Iceland provides a fertile breeding-ground for genetic studies, as the population is relatively isolated making it easy to find genes involved in specific syndromes. The researchers pinned down FLAP by looking for people who had suffered heart disease or stroke. By comparing 700 heart patients with their unaffected relatives they found a region of DNA on chromosome 13 which was common to many of the patients. A further 1600 patients helped them to narrow down the region, pinpointing the FLAP gene. They found that certain versions of FLAP doubled the risk of both diseases in Icelandic populations, while another FLAP variation doubles the likelihood of a heart attack in British people. But what does FLAP do?
Initially, FLAP was fingered by scientists investigating asthma. They found that the FLAP gene made a protein with a role in producing leukotrienes, chemical signals secreted by cells in the immune system. When someone has an asthma attack, immune cells in the lungs produce leukotrienes which cause the airways to swell so air cannot get in and out properly. Although they seem different, asthma and heart disease are both ailments involving inflammation (swelling). Recent research has shown that the artery-clogging disease atherosclerosis involves inflammation of the blood vessels. When the wall of a blood vessel is damaged, immune cells cluster at the site of the injury and produce leukotrienes. These chemicals recruit more immune cells which help to build up the fatty deposits which are typical of atherosclerosis (see the figure below) and which progressively block the artery. These diseased regions in blood vessels are prone to developing blood clots (thrombi) which can block important blood arteries in the heart, causing a heart attack, or break loose and lodge in the brain, causing a stroke.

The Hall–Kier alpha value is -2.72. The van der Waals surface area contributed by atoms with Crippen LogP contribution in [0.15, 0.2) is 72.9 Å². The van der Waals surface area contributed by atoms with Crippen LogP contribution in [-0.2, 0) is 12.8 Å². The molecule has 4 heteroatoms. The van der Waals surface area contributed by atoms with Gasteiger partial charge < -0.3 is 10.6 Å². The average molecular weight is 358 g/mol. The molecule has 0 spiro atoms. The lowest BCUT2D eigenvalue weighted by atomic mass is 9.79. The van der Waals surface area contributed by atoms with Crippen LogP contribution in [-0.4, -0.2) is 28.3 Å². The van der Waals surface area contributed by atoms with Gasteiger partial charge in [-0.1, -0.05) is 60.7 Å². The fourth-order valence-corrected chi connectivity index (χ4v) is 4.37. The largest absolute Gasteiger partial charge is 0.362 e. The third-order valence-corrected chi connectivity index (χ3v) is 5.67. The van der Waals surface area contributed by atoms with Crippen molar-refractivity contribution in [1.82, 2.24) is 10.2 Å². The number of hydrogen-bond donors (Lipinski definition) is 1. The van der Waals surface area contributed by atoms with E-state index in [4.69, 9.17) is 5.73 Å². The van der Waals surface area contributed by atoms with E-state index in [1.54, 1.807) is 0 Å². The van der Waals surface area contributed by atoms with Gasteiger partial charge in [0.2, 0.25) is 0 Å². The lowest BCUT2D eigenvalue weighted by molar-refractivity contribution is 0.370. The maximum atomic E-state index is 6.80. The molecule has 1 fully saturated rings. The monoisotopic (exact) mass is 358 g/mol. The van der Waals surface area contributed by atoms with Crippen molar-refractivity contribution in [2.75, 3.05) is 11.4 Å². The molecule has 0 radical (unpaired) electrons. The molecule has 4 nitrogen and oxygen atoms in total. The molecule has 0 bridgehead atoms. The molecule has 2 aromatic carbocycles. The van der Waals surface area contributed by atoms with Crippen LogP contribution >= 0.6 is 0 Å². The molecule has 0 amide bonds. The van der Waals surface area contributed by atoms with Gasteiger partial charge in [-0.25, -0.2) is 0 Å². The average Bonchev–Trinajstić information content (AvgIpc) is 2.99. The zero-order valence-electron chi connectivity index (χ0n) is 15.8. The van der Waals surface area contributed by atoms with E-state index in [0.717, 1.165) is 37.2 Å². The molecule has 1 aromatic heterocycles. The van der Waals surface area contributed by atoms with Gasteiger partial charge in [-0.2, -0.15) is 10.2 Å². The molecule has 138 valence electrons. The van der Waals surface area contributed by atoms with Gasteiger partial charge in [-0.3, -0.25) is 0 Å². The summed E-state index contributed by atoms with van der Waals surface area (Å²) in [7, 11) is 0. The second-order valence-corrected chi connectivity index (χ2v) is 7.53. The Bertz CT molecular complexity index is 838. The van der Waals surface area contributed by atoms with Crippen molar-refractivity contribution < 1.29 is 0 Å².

When the scientists investigated patients with the heart disease-prone version of FLAP, they found that their cells made more of these inflammatory leukotrienes than normal people. The researchers think that these high levels of leukotrienes could predispose people to developing atherosclerosis. Experiments by other researchers have also shown a link between high levels of leukotrienes, overactive FLAP, and atherosclerosis. The scientists in Iceland are now carrying out a clinical trial to find out whether an anti-asthma drug, that works by blocking the action of FLAP, can also have an effect on atherosclerosis.
The discovery that FLAP, and the associated leukotrienes, may play a role in the development of heart disease and strokes is very exciting. The research points towards leukotrienes as being important targets for new drugs designed to combat cardiovascular problems, either by blocking the effects of leukotrienes on arteries, or by blocking the production of these molecules. It also shows how important genetic studies will become in assessing our risk of disease, for better or for worse. Perhaps we will see the introduction of a test to identify people with a dodgy FLAP gene, which will ensure they get suitable preventative therapy. Lifestyle factors such as smoking play a big part in heart disease, so those at increased risk could be warned in advance to stay off the cigarettes, lose weight, eat healthily, or take up sport. But such genetic screening technology leaves people open to exploitation by health and life insurance companies. Would people with risky FLAP genes be made to pay higher premiums even though it is only a factor in heart disease and not a sole cause? As we discover more about the hidden secrets in our genes, and their links to disease, we will have to answer these ethical questions as well as tackling the scientific ones.